The cards allow the high volume of data to be quickly parsed through with filters, tags and mapped elements.
The documentation and organization of the information is not sufficient alone and is plotted on the map interface to provide visibility.
Plotting a POI
After I had stopped working on this project, the current map team implemented the flow of visualizing the points of interests on the map. This helps users to maintain a mental map without the need of extraneous moves when each move is costly.
Circumnavigating an attraction
Another feature that the POI system enabled was the ability to circumnavigate an attraction. The map team (Hailey Motooka, Vicky Zhou, Celine Chang, Michelle Chen) executed this flow as well as tackling other challenges like absolute and relative positioning. This circumnavigation feature is essential to collecting images of blast ejecta for analysis.
Technical constraints of space travel
There were various constraints that were unique to space travel that posed challenges to the solutions. The user’s ability to recover from errors were much lower and required these solutions to be as fool proof as possible.
Determining the information architecture
After interviewing engineers and talking to other leads of the project, many meetings were held to prioritize the types of information that should be on the cards. The information was categorized into 3 tiers:
Organizing POI Cards
After determining the underlying structure of the POI cards and what information was essential, the next step was to visualize how it would look and how it would be organized. The amount of information that is already existing on the map interface resulted in the creation of two versions of the POI card: collapsed and expanded. The expanded version would be in the image viewer which is the main tool used to analyze and categorize images.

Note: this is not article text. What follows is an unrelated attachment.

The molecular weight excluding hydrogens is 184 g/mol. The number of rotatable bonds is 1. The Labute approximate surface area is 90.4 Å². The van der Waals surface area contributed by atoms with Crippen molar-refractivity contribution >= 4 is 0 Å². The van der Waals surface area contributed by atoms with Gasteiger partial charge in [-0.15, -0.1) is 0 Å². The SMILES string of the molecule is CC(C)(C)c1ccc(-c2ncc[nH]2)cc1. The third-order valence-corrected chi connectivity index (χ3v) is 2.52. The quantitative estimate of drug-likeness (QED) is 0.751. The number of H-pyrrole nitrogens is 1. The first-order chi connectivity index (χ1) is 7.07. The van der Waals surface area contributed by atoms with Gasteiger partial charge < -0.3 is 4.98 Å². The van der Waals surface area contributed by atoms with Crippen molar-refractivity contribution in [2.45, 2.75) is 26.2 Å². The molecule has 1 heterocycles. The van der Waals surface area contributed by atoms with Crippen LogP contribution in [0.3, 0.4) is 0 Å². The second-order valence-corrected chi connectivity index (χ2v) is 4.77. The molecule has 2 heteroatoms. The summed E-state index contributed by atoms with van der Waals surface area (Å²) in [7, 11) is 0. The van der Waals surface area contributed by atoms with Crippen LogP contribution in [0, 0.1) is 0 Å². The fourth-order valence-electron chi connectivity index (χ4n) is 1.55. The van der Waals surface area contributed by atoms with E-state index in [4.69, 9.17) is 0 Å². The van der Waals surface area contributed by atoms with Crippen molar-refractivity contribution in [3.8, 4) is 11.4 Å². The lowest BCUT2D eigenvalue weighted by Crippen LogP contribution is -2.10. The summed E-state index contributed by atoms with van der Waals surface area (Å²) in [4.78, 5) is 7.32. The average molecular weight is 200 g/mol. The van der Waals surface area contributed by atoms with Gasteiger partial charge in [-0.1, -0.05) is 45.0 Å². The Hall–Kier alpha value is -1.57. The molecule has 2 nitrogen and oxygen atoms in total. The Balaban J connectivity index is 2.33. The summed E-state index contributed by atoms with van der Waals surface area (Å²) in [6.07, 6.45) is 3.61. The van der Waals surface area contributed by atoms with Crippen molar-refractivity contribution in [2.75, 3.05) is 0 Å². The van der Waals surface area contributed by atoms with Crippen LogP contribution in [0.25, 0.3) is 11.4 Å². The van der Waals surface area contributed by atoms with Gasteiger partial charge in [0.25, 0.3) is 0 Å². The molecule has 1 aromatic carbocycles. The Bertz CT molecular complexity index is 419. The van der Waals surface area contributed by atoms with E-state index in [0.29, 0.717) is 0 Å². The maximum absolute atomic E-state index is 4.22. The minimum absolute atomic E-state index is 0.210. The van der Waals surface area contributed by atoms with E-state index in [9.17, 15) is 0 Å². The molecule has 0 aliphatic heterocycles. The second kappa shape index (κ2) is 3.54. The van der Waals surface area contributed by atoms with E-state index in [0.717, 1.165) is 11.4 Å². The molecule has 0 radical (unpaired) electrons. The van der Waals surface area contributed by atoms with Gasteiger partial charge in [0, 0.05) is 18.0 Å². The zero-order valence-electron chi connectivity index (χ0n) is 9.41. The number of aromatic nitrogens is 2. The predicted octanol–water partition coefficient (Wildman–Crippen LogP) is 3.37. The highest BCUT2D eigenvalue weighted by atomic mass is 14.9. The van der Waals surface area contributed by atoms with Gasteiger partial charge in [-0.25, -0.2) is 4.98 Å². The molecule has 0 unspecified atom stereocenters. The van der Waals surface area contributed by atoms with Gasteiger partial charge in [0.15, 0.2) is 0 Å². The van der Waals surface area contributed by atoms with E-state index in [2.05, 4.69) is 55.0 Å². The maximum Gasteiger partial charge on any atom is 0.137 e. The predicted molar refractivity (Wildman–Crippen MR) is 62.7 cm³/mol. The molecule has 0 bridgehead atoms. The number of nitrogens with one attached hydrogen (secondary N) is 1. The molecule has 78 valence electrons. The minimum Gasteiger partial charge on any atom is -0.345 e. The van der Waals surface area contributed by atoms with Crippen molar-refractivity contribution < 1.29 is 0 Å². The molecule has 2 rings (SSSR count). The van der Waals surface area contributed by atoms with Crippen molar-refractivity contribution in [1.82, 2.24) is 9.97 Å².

Rover in Action
The nature of a space mission presented various unique design constraints that I had not previously considered. In a way, I think every product should be designed with similar constraints as it requires you to really understand what feature you’re building, why you’re building it, and how to make it as foolproof as possible. Furthermore, another challenge of this project was working with ambiguity to a whole other level. Not only were mission goals constantly changing, but it was near impossible to understand the whole project because of the scale of the team and different departments (mechanical engineering, astrophysics, flight operator, etc). Although intimidating, it was fun to learn about such different fields and what was important to them. At the end of the day, we were all solving the problem of how to successfully land the rover on the moon in 2021.
Allow users to easily identify problems and present clear steps to solve the problem.
You won’t always know everything. Learning how to understand enough to do your job is a skill.
Be resourceful. Be intentional about what you’re designing and why you’re building it.